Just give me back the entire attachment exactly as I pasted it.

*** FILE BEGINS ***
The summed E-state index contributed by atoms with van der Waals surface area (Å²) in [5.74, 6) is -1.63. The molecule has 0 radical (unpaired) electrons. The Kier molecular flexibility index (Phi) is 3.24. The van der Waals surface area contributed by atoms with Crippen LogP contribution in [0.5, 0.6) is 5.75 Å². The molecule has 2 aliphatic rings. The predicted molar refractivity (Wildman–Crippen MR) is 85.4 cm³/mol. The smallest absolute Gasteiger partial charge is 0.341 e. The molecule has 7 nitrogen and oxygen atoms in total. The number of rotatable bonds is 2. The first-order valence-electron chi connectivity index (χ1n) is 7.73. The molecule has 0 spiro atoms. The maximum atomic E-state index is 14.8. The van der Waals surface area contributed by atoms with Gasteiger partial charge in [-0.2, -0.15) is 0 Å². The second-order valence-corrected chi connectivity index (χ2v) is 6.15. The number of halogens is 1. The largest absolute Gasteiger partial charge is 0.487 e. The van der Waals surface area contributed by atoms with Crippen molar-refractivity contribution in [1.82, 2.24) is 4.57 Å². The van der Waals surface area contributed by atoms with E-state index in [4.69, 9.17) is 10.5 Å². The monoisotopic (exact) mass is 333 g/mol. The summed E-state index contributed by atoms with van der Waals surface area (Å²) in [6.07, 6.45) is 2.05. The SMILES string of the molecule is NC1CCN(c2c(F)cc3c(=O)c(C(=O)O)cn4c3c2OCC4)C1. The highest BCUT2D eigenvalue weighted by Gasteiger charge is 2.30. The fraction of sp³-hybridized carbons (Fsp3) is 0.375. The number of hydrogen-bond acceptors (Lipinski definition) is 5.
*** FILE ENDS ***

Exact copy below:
The summed E-state index contributed by atoms with van der Waals surface area (Å²) in [5.74, 6) is -1.63. The molecule has 0 radical (unpaired) electrons. The Kier molecular flexibility index (Phi) is 3.24. The van der Waals surface area contributed by atoms with Crippen LogP contribution in [0.5, 0.6) is 5.75 Å². The molecule has 2 aliphatic rings. The predicted molar refractivity (Wildman–Crippen MR) is 85.4 cm³/mol. The smallest absolute Gasteiger partial charge is 0.341 e. The molecule has 7 nitrogen and oxygen atoms in total. The number of rotatable bonds is 2. The first-order valence-electron chi connectivity index (χ1n) is 7.73. The molecule has 0 spiro atoms. The maximum atomic E-state index is 14.8. The van der Waals surface area contributed by atoms with Gasteiger partial charge in [-0.2, -0.15) is 0 Å². The second-order valence-corrected chi connectivity index (χ2v) is 6.15. The number of halogens is 1. The largest absolute Gasteiger partial charge is 0.487 e. The van der Waals surface area contributed by atoms with Crippen molar-refractivity contribution in [1.82, 2.24) is 4.57 Å². The van der Waals surface area contributed by atoms with E-state index in [4.69, 9.17) is 10.5 Å². The monoisotopic (exact) mass is 333 g/mol. The summed E-state index contributed by atoms with van der Waals surface area (Å²) in [6.07, 6.45) is 2.05. The SMILES string of the molecule is NC1CCN(c2c(F)cc3c(=O)c(C(=O)O)cn4c3c2OCC4)C1. The highest BCUT2D eigenvalue weighted by Gasteiger charge is 2.30. The fraction of sp³-hybridized carbons (Fsp3) is 0.375. The number of hydrogen-bond acceptors (Lipinski definition) is 5.